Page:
Education issues was the major concern last Friday at a public hearing held by Westchester-based state Assembly members on Gov. Andrew Cuomo’s 2016 executive budget at the Greenburgh Public Library.
Assemblymen David Buchwald (D-White Plains), Thomas Abinanti (D-Pleasantville), Gary Pretlow (D-Mount Vernon) and Steven Otis (D-Rye) heard comments from dozens of area residents during the three-hour forum, but the recurring topics were the changes in school funding, testing and teacher evaluation that had been implemented in recent years.
Lisa Davis, executive director of the Westchester-Putnam School Boards Association, said the state aid numbers in Cuomo’s budget were inadequate. Last month Cuomo called for $266 million toward foundation aid, the main source of funding for general school operations, and $189 million to partially restore the Gap Elimination Adjustment (GEA).
“The aid that’s included in the executive budget significantly underfunds the needs of our schools,” Davis said.
The situation is dire because the maximum tax levy increase districts face for 2016-17 under the tax cap is 0.12 percent. Meanwhile, the state has a large surplus, she added.
Davis said various state organizations, including the Board of Regents, had called for twice as much foundation aid than what Cuomo proposed. She also called for an end to the GEA, which began redirecting money from school districts in 2010 to help close the state’s deficit.
Foundation aid was frozen in 2007 while some districts have seen large jumps in enrollment and special needs students.
“The levy limit should be 2 percent or higher based on a five-year rolling average CPI, not on a single year, such as the pension is done,” Davis said. “And there should be (additional) factors for enrollment growth, tax certioraris and other things.”
She also questioned proposals to increase charter school tuition in New York City and plans to make the city pay for a charter school’s real estate lease if co-location at a nearby public school is not offered.
Another issue was the Triborough Amendment, which requires an expired contract remain in effect until another deal is reached.
“We have some districts that have contract (negotiations) that have not been settled for two years,” Davis said.
Pretlow countered that the Triborough Amendment was a reaction to the earlier Taylor Law, put in place to curb union power and reduce strikes.
Edward Kliszus, superintendent of the Port Chester-Rye School District where 72 percent of students qualify for free or reduced lunch and 28 percent require English language learning services, said the district has lost $9.9 million dollars the past seven years due to the GEA and more than $135 million in enrollment-based foundation aid.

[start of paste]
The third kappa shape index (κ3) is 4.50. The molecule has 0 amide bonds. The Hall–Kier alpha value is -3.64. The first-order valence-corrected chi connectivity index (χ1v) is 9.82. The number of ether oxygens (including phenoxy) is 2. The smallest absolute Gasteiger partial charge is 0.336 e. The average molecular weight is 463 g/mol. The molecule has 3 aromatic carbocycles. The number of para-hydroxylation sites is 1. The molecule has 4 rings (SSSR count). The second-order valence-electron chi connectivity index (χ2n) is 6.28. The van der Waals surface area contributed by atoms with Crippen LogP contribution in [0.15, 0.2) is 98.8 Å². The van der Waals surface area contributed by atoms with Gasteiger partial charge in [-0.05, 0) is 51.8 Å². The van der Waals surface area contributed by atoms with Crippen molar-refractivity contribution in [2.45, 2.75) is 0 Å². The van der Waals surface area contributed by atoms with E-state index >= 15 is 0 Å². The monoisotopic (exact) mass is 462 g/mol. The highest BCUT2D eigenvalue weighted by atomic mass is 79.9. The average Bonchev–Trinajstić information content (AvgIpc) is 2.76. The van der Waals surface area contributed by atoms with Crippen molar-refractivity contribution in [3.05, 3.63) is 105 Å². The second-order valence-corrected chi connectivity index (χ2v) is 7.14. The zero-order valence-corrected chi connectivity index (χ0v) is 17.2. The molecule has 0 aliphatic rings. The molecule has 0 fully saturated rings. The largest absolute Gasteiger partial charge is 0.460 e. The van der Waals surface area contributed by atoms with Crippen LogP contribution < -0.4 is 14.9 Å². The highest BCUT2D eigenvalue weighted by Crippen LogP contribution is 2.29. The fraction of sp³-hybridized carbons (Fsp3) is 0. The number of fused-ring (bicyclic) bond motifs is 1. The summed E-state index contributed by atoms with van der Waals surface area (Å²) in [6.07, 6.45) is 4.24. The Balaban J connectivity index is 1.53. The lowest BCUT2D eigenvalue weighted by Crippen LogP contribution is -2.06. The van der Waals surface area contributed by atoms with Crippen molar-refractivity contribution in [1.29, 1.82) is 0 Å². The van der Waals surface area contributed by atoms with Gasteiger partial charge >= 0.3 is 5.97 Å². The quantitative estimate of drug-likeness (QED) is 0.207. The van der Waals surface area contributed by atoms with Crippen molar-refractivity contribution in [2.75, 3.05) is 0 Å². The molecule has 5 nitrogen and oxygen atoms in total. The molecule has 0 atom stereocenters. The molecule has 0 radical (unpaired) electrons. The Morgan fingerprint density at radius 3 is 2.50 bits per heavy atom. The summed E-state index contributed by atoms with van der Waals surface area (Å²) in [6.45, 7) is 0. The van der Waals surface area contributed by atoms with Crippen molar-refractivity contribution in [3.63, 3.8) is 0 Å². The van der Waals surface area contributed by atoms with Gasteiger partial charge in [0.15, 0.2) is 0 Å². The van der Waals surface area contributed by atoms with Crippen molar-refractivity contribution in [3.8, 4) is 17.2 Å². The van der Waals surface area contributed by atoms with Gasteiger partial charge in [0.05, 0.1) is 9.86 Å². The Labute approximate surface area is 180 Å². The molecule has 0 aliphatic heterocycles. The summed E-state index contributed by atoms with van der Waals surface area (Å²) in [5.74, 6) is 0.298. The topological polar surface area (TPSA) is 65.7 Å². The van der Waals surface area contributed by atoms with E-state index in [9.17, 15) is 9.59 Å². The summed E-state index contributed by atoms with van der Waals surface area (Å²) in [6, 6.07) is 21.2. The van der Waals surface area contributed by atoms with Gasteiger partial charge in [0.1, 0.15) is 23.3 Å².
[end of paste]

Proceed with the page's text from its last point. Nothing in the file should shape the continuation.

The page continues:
Meanwhile, the district’s enrollment has grown by more than 700 students since 2007 when foundation aid figures were frozen, Kliszus said.
The proposed 2016-17 budget includes just 45 percent of the enrollment-based foundation aid the district is entitled to. Port Chester-Rye is one of three high-needs districts in the state that are funded at less than 50 percent by foundation aid. Kliszus recommended such districts receive at least 50 percent next year.
Kliszus said changing the tax cap formula for 2016-17 from Consumer Price Index (CPI) to 2 percent would also yield his district an additional $1.1 million.
Abinanti said that the GEA and foundation aid must be addressed, since those issues are deeply interrelated.
“If we increase state aid to the foundation aid and not restore the gap elimination, all we’re doing is funding a faulty formula with this quirk in it, which reduces it (funding) in large measure to the suburban schools,” Abinanti said.
The legislators also heard from Yonkers Federation of Teachers President Pat Puleo, who said the city’s school district, the fourth largest in the state, was just above Port Chester at the bottom of the list of per pupil funding. The district is owed about $5.5 million in GEA aid and $40 million in foundation aid. Like Port Chester, Yonkers’ student population had grown significantly in recent years.
Puleo said the receivership school process was making life difficult for teachers, who can be fired by a superintendent if their students do poorly on the same state tests being criticized by the governor and hired back only if deemed to be the “most qualified” person on the list. Puleo said that label was fairly arbitrary and could be used to target older teachers or minorities.
“What we’re concerned about is that someone is going to be deemed unqualified because she happened to be there 25 years and she’s making $100,000,” Puleo said, “and somebody’s nephew will be hired making $60,000. That’s the reason we had tenure, why we had seniority.”
Puleo recommended creating incentives to teach at so-called failing schools, restoration of local control of collective bargaining rights and more funds for professional development.
Pretlow said the receivership school program was a failed effort aimed at destroying the state’s public schools. He said the Board of Regents was in the middle of a power struggle and that the appointments made next year would decide whether support for receivership programs and charter schools would grow or diminish.
Friday’s hearing was temporarily interrupted when a car crashed through the glass front entrance of the library. The driver of the car was unharmed and no one else was injured. The crash was deemed an accident.